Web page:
Vogelbach eyeing Mariners' 2017 first-base job

Prospect working with infield coach Bogar, aims to be 'ready to compete'

Vogelbach eyeing Mariners' 2017 first-base job

SEATTLE -- One of the looming questions facing the Mariners as they plot their offseason plans is this: Who will man first base in 2017 with both Adam Lind and Dae-Ho Lee heading into free agency?

No. 7 prospect Daniel Vogelbach knows the situation. And he'd like to be that answer.

"In life, all you can ask for is a chance," the 23-year-old Vogelbach said before heading home to Fort Myers, Fla., for the winter.

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"Then it's up to you to do what you will with that chance. I'm going to take full advantage of it, bust my butt in the offseason and when I come to Spring Training, I'm going to know I've done everything I can to put myself in the best situation to be where I want to be."

General manager Jerry Dipoto acquired the 6-foot, 250-pounder from the Cubs in a trade for lefty Mike Montgomery on July 20, because he believes Vogelbach could be a long-term solution to the team's first-base needs.

Vogelbach's combination of power potential and plate discipline intrigues Dipoto. The youngster remains a project at first base, but he worked out daily in pregame drills with infield coach Tim Bogar to improve his agility and footwork after being called up in September.

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Vogelbach went just 1-for-12 in his brief playing time over the season's final month as manager Scott Servais stuck with his veterans, given the team's push for a playoff berth into the final weekend of the season. But it appears Vogelbach will head to Spring Training in February with a golden opportunity to be a key contributor in 2017, though almost certainly Dipoto will try to re-sign Lee or bring in another right-handed-hitting veteran to compliment him as a platoon option.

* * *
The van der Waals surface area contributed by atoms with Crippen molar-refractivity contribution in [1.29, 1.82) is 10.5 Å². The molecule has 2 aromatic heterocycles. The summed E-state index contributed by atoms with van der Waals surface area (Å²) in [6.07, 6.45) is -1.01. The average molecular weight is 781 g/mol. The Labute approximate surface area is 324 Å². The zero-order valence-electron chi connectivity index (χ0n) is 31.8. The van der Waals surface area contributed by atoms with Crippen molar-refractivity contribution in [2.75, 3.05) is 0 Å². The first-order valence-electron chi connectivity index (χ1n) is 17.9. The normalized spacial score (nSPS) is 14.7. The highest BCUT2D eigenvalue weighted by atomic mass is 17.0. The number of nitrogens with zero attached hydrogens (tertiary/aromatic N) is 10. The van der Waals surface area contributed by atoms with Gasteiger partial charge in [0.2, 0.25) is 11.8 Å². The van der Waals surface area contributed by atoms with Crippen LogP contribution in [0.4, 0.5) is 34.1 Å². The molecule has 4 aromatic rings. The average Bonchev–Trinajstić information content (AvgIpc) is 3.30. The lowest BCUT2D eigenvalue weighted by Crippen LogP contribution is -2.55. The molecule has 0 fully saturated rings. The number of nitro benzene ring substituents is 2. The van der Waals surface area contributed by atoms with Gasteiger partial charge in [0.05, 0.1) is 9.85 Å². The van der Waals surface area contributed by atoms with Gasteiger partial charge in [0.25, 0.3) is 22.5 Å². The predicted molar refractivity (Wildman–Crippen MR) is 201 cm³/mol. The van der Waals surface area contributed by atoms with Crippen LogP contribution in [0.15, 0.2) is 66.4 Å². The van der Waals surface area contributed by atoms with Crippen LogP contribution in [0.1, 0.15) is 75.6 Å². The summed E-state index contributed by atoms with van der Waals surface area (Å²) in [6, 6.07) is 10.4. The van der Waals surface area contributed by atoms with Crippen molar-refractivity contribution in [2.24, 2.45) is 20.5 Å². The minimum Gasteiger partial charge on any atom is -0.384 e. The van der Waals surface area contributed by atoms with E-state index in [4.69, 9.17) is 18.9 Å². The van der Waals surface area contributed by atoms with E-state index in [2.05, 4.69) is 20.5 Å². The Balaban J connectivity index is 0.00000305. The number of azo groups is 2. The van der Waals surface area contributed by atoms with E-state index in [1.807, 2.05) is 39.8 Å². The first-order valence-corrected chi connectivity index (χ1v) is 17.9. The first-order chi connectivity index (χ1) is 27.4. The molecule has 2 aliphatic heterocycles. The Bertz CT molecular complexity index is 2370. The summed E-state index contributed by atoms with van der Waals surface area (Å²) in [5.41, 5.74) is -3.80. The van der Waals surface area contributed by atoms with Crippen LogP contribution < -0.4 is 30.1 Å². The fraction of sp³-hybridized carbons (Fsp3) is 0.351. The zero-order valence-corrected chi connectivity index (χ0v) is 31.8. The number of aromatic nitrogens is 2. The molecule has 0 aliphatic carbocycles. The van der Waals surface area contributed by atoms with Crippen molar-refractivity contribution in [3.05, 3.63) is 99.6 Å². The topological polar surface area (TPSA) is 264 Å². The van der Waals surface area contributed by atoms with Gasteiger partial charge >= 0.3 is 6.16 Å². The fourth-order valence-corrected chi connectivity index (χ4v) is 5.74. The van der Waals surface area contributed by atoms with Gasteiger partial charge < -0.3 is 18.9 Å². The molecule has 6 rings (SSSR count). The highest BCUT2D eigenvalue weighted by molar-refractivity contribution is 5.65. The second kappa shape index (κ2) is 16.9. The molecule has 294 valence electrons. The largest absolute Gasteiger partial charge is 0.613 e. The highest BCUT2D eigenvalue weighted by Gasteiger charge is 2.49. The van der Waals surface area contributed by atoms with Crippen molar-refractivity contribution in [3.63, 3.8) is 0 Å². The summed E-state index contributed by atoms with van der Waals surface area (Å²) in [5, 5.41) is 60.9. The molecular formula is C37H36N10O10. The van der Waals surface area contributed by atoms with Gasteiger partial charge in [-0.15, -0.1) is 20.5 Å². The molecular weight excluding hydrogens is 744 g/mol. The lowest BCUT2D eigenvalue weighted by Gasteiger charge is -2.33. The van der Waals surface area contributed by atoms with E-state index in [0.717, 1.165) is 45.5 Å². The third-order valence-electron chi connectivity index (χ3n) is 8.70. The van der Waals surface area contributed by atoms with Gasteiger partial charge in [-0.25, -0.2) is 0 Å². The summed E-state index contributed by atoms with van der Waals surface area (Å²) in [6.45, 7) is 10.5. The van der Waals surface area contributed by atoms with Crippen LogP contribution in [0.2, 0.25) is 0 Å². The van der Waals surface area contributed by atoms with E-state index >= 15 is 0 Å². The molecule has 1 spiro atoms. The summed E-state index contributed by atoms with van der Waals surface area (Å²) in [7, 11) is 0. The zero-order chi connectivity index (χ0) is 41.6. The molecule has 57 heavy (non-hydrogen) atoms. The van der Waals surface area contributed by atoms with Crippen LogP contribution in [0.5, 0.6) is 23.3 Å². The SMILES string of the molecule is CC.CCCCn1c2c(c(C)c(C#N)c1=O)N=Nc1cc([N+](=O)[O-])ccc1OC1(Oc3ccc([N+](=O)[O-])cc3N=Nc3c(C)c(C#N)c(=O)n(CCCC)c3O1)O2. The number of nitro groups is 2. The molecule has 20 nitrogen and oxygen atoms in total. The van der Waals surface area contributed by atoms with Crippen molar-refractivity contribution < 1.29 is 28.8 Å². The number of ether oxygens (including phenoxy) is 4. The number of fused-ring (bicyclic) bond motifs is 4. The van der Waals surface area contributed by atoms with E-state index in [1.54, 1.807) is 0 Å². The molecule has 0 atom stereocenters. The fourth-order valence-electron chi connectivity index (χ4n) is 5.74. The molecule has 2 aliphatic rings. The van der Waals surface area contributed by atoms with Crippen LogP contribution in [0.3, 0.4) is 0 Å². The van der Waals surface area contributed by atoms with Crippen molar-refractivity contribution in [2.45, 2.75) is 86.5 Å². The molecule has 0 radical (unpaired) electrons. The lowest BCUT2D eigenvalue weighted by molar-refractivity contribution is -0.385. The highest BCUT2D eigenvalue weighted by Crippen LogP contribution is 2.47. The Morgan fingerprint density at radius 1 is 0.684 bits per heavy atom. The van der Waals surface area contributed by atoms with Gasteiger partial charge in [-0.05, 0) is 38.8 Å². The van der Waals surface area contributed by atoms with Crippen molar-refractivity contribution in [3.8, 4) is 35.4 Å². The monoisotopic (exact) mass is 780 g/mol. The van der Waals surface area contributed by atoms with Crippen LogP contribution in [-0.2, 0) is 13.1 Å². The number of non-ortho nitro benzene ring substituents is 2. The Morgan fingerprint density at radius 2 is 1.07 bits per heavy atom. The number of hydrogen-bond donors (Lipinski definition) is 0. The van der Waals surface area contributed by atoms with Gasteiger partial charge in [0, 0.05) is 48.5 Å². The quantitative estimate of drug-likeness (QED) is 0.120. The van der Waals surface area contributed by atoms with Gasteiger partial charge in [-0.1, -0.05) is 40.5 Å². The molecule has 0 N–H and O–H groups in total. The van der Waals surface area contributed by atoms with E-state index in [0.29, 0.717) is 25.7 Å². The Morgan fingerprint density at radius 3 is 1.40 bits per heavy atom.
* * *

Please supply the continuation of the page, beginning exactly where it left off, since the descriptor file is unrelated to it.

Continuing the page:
Vogelbach's brother owns a gym and is an athletic trainer in Fort Myers, and he'll work with him on the drills that he and Bogar refined, along with his normal offseason conditioning and hitting programs.

"I want to continue to work to be the best first baseman that I can be," Vogelbach said. "And now that I've set the foundation with Bogey and got the right footwork and everything, it's just going forward and continuing to better it.

"I'll come back in shape and ready to compete. It was good to be here and just learn, to watch guys like Robbie [Cano] and [Kyle] Seager and [Nelson] Cruz go about their business. I'm just hoping I can be part of it next year."

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Vogelbach posted a .292/.417/.505 line with 23 home runs and 96 RBIs in 133 Pacific Coast League games with Triple-A Tacoma and Iowa this year, and the Mariners feel his bat will play at the big league level, though he'll obviously have to prove that going forward.

A 2011 second-round Draft choice of the Cubs, Vogelbach didn't get enough playing time in his September stint to get much of a feel for the difference in Major League pitching, but he soaked up as much as he could.

"I had 12 at-bats, so it's kind of hard to see anything," Vogelbach said. "But obviously they're big leaguers for a reason. Life and baseball are a game of adjustments. You just have to continue to make adjustments. Once I do, I know they'll make adjustments, and it'll just be back and forth.

"But it was good to be here and watch a guy like Seager. Obviously, he's a successful hitter for a reason. He knows when to take his hits and take his chances. I think that's a key. I'll just continue to learn and be ready to go."

Vogelbach's previous team, the Cubs, is alive in the National League playoffs and remains a prime World Series contender. But his path at first base there was blocked by 27-year-old Anthony Rizzo, an NL All-Star the past three seasons, and he said it was a thrill to be personally involved in the Mariners' postseason push over the final month.

"It was something special to be part of," Vogelbach said. "Obviously, it wasn't the outcome we wanted, but I'm happy to be in this organization and happy to be here. I think this is just the beginning."

Greg Johns has covered the Mariners since 1997, and for MLB.com since 2011. Follow him on Twitter @GregJohnsMLB and listen to his podcast. This story was not subject to the approval of Major League Baseball or its clubs.